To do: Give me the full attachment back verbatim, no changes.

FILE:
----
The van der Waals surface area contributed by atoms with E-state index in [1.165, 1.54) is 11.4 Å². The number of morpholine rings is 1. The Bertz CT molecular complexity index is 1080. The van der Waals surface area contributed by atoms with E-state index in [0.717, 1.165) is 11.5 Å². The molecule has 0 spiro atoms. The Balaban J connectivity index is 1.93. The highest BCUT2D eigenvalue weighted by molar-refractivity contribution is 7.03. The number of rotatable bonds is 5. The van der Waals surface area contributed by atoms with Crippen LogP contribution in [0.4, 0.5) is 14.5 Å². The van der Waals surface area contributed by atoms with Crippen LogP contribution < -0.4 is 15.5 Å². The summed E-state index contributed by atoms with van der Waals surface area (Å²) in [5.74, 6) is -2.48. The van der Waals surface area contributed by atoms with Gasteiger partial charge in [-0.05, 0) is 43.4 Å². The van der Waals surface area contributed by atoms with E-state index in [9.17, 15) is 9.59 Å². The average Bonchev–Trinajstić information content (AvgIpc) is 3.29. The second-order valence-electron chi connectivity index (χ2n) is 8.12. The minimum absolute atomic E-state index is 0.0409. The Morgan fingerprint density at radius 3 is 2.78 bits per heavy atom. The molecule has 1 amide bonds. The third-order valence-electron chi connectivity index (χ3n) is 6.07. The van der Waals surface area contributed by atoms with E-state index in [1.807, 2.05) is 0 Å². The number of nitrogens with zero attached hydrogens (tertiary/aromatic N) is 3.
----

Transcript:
The van der Waals surface area contributed by atoms with E-state index in [1.165, 1.54) is 11.4 Å². The number of morpholine rings is 1. The Bertz CT molecular complexity index is 1080. The van der Waals surface area contributed by atoms with E-state index in [0.717, 1.165) is 11.5 Å². The molecule has 0 spiro atoms. The Balaban J connectivity index is 1.93. The highest BCUT2D eigenvalue weighted by molar-refractivity contribution is 7.03. The number of rotatable bonds is 5. The van der Waals surface area contributed by atoms with Crippen LogP contribution in [0.4, 0.5) is 14.5 Å². The van der Waals surface area contributed by atoms with Crippen LogP contribution < -0.4 is 15.5 Å². The summed E-state index contributed by atoms with van der Waals surface area (Å²) in [5.74, 6) is -2.48. The van der Waals surface area contributed by atoms with Gasteiger partial charge in [-0.05, 0) is 43.4 Å². The van der Waals surface area contributed by atoms with E-state index in [9.17, 15) is 9.59 Å². The average Bonchev–Trinajstić information content (AvgIpc) is 3.29. The second-order valence-electron chi connectivity index (χ2n) is 8.12. The minimum absolute atomic E-state index is 0.0409. The Morgan fingerprint density at radius 3 is 2.78 bits per heavy atom. The molecule has 1 amide bonds. The third-order valence-electron chi connectivity index (χ3n) is 6.07. The van der Waals surface area contributed by atoms with E-state index in [1.807, 2.05) is 0 Å². The number of nitrogens with zero attached hydrogens (tertiary/aromatic N) is 3.